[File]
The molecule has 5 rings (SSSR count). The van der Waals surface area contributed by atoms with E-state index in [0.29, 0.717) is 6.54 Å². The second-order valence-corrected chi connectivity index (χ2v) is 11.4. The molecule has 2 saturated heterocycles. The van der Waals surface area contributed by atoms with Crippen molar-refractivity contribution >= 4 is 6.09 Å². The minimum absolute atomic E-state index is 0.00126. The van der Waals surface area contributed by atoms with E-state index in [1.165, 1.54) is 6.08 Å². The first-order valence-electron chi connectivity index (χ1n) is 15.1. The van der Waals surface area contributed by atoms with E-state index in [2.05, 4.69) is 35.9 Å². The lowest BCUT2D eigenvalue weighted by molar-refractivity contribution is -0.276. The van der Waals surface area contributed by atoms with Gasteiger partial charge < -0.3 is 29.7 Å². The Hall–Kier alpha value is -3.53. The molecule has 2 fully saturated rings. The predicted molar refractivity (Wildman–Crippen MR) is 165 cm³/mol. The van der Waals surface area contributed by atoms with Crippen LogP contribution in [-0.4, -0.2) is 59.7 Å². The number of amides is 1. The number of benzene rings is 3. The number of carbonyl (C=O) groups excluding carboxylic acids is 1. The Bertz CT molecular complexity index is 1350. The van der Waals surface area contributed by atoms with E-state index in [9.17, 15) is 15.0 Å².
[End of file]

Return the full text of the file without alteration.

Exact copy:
The molecule has 5 rings (SSSR count). The van der Waals surface area contributed by atoms with E-state index in [0.29, 0.717) is 6.54 Å². The second-order valence-corrected chi connectivity index (χ2v) is 11.4. The molecule has 2 saturated heterocycles. The van der Waals surface area contributed by atoms with Crippen molar-refractivity contribution >= 4 is 6.09 Å². The minimum absolute atomic E-state index is 0.00126. The van der Waals surface area contributed by atoms with E-state index in [1.165, 1.54) is 6.08 Å². The first-order valence-electron chi connectivity index (χ1n) is 15.1. The van der Waals surface area contributed by atoms with E-state index in [2.05, 4.69) is 35.9 Å². The lowest BCUT2D eigenvalue weighted by molar-refractivity contribution is -0.276. The van der Waals surface area contributed by atoms with Gasteiger partial charge < -0.3 is 29.7 Å². The Hall–Kier alpha value is -3.53. The molecule has 2 fully saturated rings. The predicted molar refractivity (Wildman–Crippen MR) is 165 cm³/mol. The van der Waals surface area contributed by atoms with Crippen LogP contribution in [-0.4, -0.2) is 59.7 Å². The number of amides is 1. The number of benzene rings is 3. The number of carbonyl (C=O) groups excluding carboxylic acids is 1. The Bertz CT molecular complexity index is 1350. The van der Waals surface area contributed by atoms with E-state index in [9.17, 15) is 15.0 Å².